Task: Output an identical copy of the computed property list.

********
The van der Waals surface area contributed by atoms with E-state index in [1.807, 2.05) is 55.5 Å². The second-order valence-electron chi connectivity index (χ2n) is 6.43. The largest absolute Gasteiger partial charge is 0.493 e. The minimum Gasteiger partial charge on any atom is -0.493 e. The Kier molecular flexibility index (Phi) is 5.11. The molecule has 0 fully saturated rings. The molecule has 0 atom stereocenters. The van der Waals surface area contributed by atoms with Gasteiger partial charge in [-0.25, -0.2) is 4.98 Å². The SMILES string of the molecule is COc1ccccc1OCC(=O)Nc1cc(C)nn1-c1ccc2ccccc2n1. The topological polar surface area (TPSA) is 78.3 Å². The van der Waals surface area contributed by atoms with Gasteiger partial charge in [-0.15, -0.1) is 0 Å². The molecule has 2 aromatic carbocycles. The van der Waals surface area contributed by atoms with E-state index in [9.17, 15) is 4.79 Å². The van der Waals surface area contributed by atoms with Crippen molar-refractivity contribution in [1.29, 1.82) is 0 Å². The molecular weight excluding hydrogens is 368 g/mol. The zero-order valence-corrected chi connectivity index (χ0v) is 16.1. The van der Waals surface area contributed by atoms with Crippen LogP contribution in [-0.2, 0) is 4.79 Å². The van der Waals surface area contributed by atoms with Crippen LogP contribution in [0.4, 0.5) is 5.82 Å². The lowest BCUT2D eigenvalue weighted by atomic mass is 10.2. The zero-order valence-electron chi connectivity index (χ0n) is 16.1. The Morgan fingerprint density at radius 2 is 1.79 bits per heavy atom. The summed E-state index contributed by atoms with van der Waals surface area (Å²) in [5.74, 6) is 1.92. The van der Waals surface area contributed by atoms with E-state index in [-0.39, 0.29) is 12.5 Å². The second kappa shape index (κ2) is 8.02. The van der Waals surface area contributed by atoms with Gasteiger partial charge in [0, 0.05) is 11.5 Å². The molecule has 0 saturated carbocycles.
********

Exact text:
The van der Waals surface area contributed by atoms with E-state index in [1.807, 2.05) is 55.5 Å². The second-order valence-electron chi connectivity index (χ2n) is 6.43. The largest absolute Gasteiger partial charge is 0.493 e. The minimum Gasteiger partial charge on any atom is -0.493 e. The Kier molecular flexibility index (Phi) is 5.11. The molecule has 0 fully saturated rings. The molecule has 0 atom stereocenters. The van der Waals surface area contributed by atoms with Gasteiger partial charge in [-0.25, -0.2) is 4.98 Å². The SMILES string of the molecule is COc1ccccc1OCC(=O)Nc1cc(C)nn1-c1ccc2ccccc2n1. The topological polar surface area (TPSA) is 78.3 Å². The van der Waals surface area contributed by atoms with Gasteiger partial charge in [-0.15, -0.1) is 0 Å². The molecule has 2 aromatic carbocycles. The van der Waals surface area contributed by atoms with E-state index in [9.17, 15) is 4.79 Å². The van der Waals surface area contributed by atoms with Crippen molar-refractivity contribution in [1.29, 1.82) is 0 Å². The molecular weight excluding hydrogens is 368 g/mol. The zero-order valence-corrected chi connectivity index (χ0v) is 16.1. The van der Waals surface area contributed by atoms with Crippen LogP contribution in [-0.2, 0) is 4.79 Å². The van der Waals surface area contributed by atoms with Crippen LogP contribution in [0.4, 0.5) is 5.82 Å². The lowest BCUT2D eigenvalue weighted by atomic mass is 10.2. The zero-order valence-electron chi connectivity index (χ0n) is 16.1. The Morgan fingerprint density at radius 2 is 1.79 bits per heavy atom. The summed E-state index contributed by atoms with van der Waals surface area (Å²) in [5.74, 6) is 1.92. The van der Waals surface area contributed by atoms with E-state index in [-0.39, 0.29) is 12.5 Å². The second kappa shape index (κ2) is 8.02. The van der Waals surface area contributed by atoms with Gasteiger partial charge in [0, 0.05) is 11.5 Å². The molecule has 0 saturated carbocycles.